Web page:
Kuantan Travel Log–Dua(2)

I’m glad we decided to drive to Kuantan. Our friend suggested we fly there, but the drive was just under six hours–which is nothing compared to the 13-hour leg of our journeys by air back to the U.S. Driving our own car gives us a sense of freedom (or control?) that comes with the ability to stop and start when we want to.

We started off early so that we could avoid driving at night. Monday morning at the Tuas checkpoint was a breeze. After having our passports checked, the customs officer didn’t even bother to get up from where he was sitting; he waved us through with hardly a glance. (Since that famous escaped criminal was caught there is no more fingerprinting at the border).

As we drove across the causeway, we could see the haze hanging over the mangrove trees that lined the Malaysian shore. Monkeys crossed the road just before we reached the checkpoint on the Malaysian side. After paying the necessary road tolls and collecting our ticket for the North-South Highway toll (to be paid when exiting the highway), we were on our way to the Yong Peng exit. This part was a familiar route that we’d driven on our numerous trips to Malacca. But once we got off the highway, and through the town, we were in new territory. The roads were decent despite being very ulu (rural). We headed for Segamat town amid a sea of oil palm trees.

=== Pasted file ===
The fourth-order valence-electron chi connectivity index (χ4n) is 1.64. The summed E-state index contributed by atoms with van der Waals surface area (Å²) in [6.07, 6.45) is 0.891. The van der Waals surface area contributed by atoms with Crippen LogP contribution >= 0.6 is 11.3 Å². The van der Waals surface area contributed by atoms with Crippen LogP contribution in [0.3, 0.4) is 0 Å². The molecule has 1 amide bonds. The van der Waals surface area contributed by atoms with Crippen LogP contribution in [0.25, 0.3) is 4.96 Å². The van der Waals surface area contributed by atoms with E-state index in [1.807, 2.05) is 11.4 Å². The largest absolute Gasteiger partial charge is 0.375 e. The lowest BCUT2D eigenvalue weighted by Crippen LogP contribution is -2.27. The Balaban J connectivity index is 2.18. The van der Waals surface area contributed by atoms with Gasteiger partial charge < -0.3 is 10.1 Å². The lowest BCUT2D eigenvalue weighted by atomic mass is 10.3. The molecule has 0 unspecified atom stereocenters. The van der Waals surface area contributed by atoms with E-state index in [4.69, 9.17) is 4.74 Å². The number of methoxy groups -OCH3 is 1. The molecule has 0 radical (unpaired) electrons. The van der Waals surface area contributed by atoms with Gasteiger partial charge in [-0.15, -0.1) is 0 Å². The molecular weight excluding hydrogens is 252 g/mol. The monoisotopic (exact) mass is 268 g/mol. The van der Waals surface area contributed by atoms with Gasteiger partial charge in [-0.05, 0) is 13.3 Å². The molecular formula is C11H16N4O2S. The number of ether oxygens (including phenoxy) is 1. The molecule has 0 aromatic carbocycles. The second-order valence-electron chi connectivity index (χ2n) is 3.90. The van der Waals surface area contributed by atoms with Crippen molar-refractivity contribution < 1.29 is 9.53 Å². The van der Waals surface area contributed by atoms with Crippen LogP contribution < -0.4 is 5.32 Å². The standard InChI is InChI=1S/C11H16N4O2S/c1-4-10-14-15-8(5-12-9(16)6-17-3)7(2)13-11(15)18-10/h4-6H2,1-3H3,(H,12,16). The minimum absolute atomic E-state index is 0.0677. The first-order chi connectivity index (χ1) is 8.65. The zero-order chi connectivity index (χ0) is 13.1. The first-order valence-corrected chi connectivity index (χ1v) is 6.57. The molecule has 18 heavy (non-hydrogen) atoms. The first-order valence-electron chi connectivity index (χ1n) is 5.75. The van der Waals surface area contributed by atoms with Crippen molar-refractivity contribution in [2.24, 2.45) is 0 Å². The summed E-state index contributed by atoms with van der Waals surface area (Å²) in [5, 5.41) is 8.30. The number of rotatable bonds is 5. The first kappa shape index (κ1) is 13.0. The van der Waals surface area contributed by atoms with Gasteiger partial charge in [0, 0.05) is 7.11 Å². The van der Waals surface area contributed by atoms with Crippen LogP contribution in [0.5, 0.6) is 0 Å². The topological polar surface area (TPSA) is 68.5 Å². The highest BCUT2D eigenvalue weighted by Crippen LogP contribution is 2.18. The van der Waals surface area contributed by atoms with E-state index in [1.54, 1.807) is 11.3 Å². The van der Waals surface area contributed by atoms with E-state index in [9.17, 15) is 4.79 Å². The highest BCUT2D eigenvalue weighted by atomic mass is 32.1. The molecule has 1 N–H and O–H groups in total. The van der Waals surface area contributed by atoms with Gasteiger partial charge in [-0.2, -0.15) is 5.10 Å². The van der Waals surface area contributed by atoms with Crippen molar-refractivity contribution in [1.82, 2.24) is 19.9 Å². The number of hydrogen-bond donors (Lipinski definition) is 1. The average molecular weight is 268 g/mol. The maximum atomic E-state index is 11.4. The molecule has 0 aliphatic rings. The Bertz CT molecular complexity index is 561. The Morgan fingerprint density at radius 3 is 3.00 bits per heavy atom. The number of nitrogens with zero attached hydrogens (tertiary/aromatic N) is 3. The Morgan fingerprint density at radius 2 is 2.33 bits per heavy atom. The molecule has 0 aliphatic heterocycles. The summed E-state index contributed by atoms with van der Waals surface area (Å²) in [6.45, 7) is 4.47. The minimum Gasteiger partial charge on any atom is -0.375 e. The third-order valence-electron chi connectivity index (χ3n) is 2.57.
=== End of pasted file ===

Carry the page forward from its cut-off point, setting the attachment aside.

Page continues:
Oilpalm_malaysia

After many kilometres of these palm plantations and after passing innumerable logging trucks groaning under the weight of the stripped tropical tree trunks, I began to wonder just how much of the rain forest had been cleared for the sake of agriculture.

When I was quite young I recall one of my former Sunday school teachers pointing out a tract of forested land that was being cleared not far from where I lived. “Look at that…” she said. “The rape of the landscape.” Her words came back to me on that drive to Kuantan. I know palm oil is an important cash crop for Malaysia which helps the economy tremendously, but is it worth losing the rainforest? It’s a question I can’t answer, but I hope the country can find a balance.

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